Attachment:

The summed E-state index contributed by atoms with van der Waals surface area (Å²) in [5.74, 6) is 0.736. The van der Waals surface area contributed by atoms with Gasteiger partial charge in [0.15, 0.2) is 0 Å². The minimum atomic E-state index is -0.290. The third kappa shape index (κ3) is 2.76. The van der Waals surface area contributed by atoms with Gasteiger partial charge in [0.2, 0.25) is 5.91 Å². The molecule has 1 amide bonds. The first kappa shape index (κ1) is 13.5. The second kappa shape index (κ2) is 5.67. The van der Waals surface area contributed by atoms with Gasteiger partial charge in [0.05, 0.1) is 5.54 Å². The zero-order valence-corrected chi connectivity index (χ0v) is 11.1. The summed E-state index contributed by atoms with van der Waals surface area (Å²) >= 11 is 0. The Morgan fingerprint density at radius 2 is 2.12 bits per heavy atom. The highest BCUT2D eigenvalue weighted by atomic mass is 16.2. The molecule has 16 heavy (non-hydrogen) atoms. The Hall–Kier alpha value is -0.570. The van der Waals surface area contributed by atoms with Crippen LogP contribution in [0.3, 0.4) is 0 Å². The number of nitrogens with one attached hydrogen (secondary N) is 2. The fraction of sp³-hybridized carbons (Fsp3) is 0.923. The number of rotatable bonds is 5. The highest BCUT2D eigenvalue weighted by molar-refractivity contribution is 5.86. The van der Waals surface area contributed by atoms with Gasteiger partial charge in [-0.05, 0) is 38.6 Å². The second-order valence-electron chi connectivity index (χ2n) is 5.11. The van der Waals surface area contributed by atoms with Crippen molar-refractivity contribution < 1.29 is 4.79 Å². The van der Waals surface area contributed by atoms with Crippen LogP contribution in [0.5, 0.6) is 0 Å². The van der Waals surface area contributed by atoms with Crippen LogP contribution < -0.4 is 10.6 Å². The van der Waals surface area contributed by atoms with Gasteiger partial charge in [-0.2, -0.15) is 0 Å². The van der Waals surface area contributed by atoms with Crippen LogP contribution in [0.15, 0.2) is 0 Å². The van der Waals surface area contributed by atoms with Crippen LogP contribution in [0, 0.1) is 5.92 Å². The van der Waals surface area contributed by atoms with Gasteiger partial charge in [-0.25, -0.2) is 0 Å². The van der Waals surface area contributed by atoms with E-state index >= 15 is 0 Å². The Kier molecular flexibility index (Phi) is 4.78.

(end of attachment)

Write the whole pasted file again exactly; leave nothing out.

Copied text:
The summed E-state index contributed by atoms with van der Waals surface area (Å²) in [5.74, 6) is 0.736. The van der Waals surface area contributed by atoms with Gasteiger partial charge in [0.15, 0.2) is 0 Å². The minimum atomic E-state index is -0.290. The third kappa shape index (κ3) is 2.76. The van der Waals surface area contributed by atoms with Gasteiger partial charge in [0.2, 0.25) is 5.91 Å². The molecule has 1 amide bonds. The first kappa shape index (κ1) is 13.5. The second kappa shape index (κ2) is 5.67. The van der Waals surface area contributed by atoms with Gasteiger partial charge in [0.05, 0.1) is 5.54 Å². The zero-order valence-corrected chi connectivity index (χ0v) is 11.1. The summed E-state index contributed by atoms with van der Waals surface area (Å²) >= 11 is 0. The Morgan fingerprint density at radius 2 is 2.12 bits per heavy atom. The highest BCUT2D eigenvalue weighted by atomic mass is 16.2. The molecule has 16 heavy (non-hydrogen) atoms. The Hall–Kier alpha value is -0.570. The van der Waals surface area contributed by atoms with Crippen LogP contribution in [0.3, 0.4) is 0 Å². The number of nitrogens with one attached hydrogen (secondary N) is 2. The fraction of sp³-hybridized carbons (Fsp3) is 0.923. The number of rotatable bonds is 5. The highest BCUT2D eigenvalue weighted by molar-refractivity contribution is 5.86. The van der Waals surface area contributed by atoms with Gasteiger partial charge in [-0.05, 0) is 38.6 Å². The second-order valence-electron chi connectivity index (χ2n) is 5.11. The van der Waals surface area contributed by atoms with Crippen molar-refractivity contribution < 1.29 is 4.79 Å². The van der Waals surface area contributed by atoms with Crippen LogP contribution in [0.5, 0.6) is 0 Å². The van der Waals surface area contributed by atoms with Crippen LogP contribution < -0.4 is 10.6 Å². The van der Waals surface area contributed by atoms with Gasteiger partial charge in [-0.2, -0.15) is 0 Å². The van der Waals surface area contributed by atoms with Crippen LogP contribution in [0.15, 0.2) is 0 Å². The van der Waals surface area contributed by atoms with Crippen LogP contribution in [0, 0.1) is 5.92 Å². The van der Waals surface area contributed by atoms with Gasteiger partial charge in [-0.25, -0.2) is 0 Å². The van der Waals surface area contributed by atoms with E-state index >= 15 is 0 Å². The Kier molecular flexibility index (Phi) is 4.78.